Held today and tomorrow on the Showground at Carmarthen in West Wales. Here's a few thoughts about Day 1.
Rain overnight, kind-of-dry at 8 am. So I set off with waterproofs in the panniers, but otherwise dressed for a dry ride. Correct decision - the rain didn't start until 9 am, when I was safely tucked in the exhibition hall with a cup of coffee from someone's flask. But then it bucketed down. The attendance early in the day was poor, both bikes for the show and day visitors. The hall I was in was half empty of bikes. The low day visitor numbers are understandable - anyone looking out of the window at 9 am would have reconsidered any plans to spend the day walking round a large field watching people get soaked. The absence of bikes, too - if you have spent the last three years painstakingly restoring a 1934 Blenkinsop Bastard 350cc side-valve to better than original condition, you aren't likely to want to ride it through a rainstorm just so some other people can stand around criticising the quality of the work ("no, the original black was much blacker than that") and then have to spend a full week cleaning it afterwards.
However, there were some completely superb bikes there. Half-way through the afternoon, I got a mate and took him to the centre of the hall. "OK," I said, "if you could have any of the bikes in this room, which would it be?" He named his three choices, and his order of preference, and curiously they were exactly the same as mine. We both loved a very tidy Yamaha RD400, which would remind us why two-strokes are such stonking fun:
Second place went to an immaculate Triumph T110 Trophy, with a fabulous, if optimistic, registration number:
And for us, the Best In Show was an 850 Norton Commando from 1977:
This bike was described as unrestored - in other words, the immaculate condition of the entire bike was due to years (33 of them) of careful ownership and obsessive cleaning and maintenance. It even had the original paintwork. If that is all true, then the bike is an astonishing example of how well a bike can last if looked after. I have seen six-month-old modern bikes looking in worse order. We agreed that it was a true icon of motorcyling history - a proper man's motorbike. Even so, the relatively puny 65 claimed bhp and the skinny rear tyre would put it in the also-rans today. I can remember when these bikes were first introduced, and we all stood back in awe of their sheer size and potency. Today, it doesn't look particularly big (it's about the same size as the Bonnie) and the power output is modest. Just for comparison, a modern equivalent might be the new BMW S1000, which has a massive 193 bhp and weighs just 404 lb compared to the Norton's 440 lb. That's over three times the power-to-weight ratio.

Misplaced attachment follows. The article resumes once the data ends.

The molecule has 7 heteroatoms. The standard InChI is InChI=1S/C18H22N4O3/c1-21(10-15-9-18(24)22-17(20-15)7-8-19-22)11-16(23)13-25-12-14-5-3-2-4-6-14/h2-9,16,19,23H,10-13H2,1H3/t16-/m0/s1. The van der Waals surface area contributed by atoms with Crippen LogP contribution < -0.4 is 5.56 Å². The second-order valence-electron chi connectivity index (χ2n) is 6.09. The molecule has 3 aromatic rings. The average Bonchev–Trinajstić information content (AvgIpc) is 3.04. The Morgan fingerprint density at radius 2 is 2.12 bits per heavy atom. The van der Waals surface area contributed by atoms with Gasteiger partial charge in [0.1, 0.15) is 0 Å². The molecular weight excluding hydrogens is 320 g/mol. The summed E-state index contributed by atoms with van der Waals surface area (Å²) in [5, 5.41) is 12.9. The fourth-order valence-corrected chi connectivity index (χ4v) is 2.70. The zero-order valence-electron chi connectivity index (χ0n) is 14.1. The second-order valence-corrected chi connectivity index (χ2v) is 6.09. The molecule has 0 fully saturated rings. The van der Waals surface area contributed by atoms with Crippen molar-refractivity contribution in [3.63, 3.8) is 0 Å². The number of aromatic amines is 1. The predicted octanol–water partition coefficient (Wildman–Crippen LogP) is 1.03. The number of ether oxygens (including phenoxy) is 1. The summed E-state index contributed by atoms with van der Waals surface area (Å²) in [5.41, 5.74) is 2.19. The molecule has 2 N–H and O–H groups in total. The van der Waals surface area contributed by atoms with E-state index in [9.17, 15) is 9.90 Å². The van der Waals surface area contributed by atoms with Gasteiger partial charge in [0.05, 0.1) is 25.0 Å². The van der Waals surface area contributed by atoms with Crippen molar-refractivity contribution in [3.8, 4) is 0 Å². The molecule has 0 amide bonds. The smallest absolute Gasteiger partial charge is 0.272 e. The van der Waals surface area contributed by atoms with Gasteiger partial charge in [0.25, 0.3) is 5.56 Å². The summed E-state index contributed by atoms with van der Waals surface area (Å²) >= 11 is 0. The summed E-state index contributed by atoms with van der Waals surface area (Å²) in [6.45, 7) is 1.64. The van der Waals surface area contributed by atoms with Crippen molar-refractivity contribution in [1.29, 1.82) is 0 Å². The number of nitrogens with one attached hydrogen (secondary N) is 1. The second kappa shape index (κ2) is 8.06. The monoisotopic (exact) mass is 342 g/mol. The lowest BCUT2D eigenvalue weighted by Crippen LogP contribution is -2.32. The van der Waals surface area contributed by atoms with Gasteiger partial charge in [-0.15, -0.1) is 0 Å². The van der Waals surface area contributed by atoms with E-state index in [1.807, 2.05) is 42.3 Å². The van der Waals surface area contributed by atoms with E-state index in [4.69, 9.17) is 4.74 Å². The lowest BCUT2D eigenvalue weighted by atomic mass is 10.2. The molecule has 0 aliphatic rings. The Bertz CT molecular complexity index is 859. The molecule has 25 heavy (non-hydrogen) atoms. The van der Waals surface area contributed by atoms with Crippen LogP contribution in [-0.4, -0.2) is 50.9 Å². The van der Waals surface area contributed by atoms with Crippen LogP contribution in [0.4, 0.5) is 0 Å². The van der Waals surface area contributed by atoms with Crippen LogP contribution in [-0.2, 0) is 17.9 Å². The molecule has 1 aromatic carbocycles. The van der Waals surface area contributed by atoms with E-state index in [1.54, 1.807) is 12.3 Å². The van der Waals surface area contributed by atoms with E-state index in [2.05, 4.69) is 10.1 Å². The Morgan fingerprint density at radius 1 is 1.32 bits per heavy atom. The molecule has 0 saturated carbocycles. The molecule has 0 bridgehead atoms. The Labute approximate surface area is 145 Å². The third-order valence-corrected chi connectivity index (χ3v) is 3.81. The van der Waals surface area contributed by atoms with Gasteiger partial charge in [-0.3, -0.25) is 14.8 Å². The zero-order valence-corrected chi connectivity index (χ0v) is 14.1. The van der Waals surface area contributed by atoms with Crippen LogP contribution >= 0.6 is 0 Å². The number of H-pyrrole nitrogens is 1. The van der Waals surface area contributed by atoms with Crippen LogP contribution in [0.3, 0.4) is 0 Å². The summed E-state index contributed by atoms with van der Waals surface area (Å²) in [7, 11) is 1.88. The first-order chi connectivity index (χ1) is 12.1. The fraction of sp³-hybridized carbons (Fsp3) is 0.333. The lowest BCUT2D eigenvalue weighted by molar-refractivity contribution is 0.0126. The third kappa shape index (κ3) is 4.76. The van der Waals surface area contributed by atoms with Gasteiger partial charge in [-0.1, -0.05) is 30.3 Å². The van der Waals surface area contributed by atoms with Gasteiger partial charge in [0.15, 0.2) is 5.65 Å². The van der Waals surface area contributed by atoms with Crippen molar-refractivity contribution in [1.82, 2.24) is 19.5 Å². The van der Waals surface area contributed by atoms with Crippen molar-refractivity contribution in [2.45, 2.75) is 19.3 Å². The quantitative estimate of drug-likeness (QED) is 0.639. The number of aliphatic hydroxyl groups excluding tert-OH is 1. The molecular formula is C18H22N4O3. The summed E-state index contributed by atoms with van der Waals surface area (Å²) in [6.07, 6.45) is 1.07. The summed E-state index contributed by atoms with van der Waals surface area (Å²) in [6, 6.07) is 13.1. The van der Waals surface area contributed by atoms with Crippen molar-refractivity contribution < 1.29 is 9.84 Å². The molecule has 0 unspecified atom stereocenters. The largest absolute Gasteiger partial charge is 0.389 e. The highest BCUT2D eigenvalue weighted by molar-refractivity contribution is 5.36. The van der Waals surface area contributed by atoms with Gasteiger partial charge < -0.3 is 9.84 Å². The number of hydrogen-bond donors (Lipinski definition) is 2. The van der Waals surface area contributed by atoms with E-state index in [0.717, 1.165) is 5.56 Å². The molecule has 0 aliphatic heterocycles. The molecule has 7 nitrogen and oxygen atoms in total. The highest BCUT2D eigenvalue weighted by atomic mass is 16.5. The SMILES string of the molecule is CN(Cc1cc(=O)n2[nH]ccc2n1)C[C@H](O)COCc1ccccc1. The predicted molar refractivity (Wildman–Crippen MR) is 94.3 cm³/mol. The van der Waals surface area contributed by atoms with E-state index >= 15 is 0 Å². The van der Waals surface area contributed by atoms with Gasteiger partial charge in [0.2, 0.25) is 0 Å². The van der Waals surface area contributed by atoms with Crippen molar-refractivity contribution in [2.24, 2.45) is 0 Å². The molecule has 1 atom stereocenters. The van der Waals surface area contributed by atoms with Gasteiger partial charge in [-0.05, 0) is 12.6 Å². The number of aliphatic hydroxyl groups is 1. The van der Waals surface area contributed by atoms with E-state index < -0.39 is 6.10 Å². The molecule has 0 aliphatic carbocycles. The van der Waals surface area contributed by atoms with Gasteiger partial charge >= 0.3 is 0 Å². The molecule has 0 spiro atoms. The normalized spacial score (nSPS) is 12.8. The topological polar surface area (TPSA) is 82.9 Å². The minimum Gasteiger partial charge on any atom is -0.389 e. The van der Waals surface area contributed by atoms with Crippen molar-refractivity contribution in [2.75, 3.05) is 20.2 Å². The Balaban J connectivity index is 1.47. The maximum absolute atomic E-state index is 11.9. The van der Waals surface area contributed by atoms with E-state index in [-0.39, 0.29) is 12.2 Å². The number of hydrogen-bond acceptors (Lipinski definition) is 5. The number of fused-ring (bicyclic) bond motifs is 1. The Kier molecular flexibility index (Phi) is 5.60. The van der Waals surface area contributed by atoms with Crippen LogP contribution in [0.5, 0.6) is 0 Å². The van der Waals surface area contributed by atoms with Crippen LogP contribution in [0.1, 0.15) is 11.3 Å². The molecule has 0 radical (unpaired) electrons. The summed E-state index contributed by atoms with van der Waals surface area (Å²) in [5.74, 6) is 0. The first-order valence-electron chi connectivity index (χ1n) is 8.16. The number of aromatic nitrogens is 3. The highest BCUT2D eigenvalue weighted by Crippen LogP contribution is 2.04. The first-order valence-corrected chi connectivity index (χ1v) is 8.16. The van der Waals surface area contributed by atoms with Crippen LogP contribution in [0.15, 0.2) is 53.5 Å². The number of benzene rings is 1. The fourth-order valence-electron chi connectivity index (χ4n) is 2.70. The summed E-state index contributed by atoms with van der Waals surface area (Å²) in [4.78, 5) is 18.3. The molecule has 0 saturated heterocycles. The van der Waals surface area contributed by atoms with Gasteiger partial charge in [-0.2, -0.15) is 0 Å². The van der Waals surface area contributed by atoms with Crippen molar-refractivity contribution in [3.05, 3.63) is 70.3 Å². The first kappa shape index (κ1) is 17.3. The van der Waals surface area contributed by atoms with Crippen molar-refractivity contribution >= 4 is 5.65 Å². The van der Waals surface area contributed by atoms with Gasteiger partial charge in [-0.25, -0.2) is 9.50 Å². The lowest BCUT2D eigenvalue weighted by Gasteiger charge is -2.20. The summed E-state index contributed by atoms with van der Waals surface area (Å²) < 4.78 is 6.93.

The Triumph Owners' Club stand attracted a fair bit of interest. We all had our bikes on display (which was great as it meant they were near at hand and in the dry for the whole day) and plenty of people stopped by for a chat. We gave out application forms and think we may have a couple of new members as a result.
Here's some of the crew:
Other features of the show were an excellent display by the Royal Artillery Motorcycle Display Team, which was both spectacular and amusing, a falconry display (these are getting to be a bit of a cliché now), and a Wall Of Death which curiously I never heard and therefore missed seeing. Maybe tomorrow.
Rain late in the afternoon meant full wets for the journey home. The weather forecast for tomorrow is good, so I am hoping that attendance will be better.
Oh, and I can't leave this without mentioning a gorgeous little Triumph Tiger Cub, which was guarded by a Cub-sized Cerberus:
Awwww - for the dog and the bike.